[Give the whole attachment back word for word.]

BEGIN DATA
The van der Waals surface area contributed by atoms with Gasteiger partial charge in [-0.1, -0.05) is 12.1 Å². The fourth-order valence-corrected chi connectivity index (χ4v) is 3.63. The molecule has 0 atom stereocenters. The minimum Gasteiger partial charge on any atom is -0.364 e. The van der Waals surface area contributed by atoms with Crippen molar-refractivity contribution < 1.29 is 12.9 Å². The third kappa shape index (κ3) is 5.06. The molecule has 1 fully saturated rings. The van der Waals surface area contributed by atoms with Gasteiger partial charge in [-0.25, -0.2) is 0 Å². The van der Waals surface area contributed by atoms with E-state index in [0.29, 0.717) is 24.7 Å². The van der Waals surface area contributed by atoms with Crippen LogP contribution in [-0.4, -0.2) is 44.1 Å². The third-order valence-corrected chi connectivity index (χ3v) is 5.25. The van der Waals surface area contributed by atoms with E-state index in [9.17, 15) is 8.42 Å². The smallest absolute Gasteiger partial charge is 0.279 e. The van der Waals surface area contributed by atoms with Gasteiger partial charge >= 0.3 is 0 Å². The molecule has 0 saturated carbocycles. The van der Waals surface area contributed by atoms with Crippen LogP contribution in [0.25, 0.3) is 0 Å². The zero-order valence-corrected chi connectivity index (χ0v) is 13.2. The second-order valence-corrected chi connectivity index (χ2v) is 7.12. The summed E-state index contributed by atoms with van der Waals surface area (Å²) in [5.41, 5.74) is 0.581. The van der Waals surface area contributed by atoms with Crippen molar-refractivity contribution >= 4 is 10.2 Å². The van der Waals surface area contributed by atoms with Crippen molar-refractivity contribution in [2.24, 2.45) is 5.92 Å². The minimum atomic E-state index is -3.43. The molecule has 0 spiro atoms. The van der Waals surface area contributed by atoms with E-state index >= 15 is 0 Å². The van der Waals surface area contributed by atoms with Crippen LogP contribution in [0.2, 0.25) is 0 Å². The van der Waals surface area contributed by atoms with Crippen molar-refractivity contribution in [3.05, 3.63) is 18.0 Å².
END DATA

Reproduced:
The van der Waals surface area contributed by atoms with Gasteiger partial charge in [-0.1, -0.05) is 12.1 Å². The fourth-order valence-corrected chi connectivity index (χ4v) is 3.63. The molecule has 0 atom stereocenters. The minimum Gasteiger partial charge on any atom is -0.364 e. The van der Waals surface area contributed by atoms with Crippen molar-refractivity contribution < 1.29 is 12.9 Å². The third kappa shape index (κ3) is 5.06. The molecule has 1 fully saturated rings. The van der Waals surface area contributed by atoms with Gasteiger partial charge in [-0.25, -0.2) is 0 Å². The van der Waals surface area contributed by atoms with E-state index in [0.29, 0.717) is 24.7 Å². The van der Waals surface area contributed by atoms with Crippen LogP contribution in [-0.4, -0.2) is 44.1 Å². The third-order valence-corrected chi connectivity index (χ3v) is 5.25. The van der Waals surface area contributed by atoms with E-state index in [9.17, 15) is 8.42 Å². The smallest absolute Gasteiger partial charge is 0.279 e. The van der Waals surface area contributed by atoms with Gasteiger partial charge >= 0.3 is 0 Å². The molecule has 0 saturated carbocycles. The van der Waals surface area contributed by atoms with Crippen LogP contribution in [0.25, 0.3) is 0 Å². The zero-order valence-corrected chi connectivity index (χ0v) is 13.2. The second-order valence-corrected chi connectivity index (χ2v) is 7.12. The summed E-state index contributed by atoms with van der Waals surface area (Å²) in [5.41, 5.74) is 0.581. The van der Waals surface area contributed by atoms with Crippen molar-refractivity contribution >= 4 is 10.2 Å². The van der Waals surface area contributed by atoms with Crippen molar-refractivity contribution in [2.24, 2.45) is 5.92 Å². The minimum atomic E-state index is -3.43. The molecule has 0 spiro atoms. The van der Waals surface area contributed by atoms with E-state index >= 15 is 0 Å². The van der Waals surface area contributed by atoms with Crippen LogP contribution in [0.2, 0.25) is 0 Å². The van der Waals surface area contributed by atoms with Crippen molar-refractivity contribution in [3.05, 3.63) is 18.0 Å².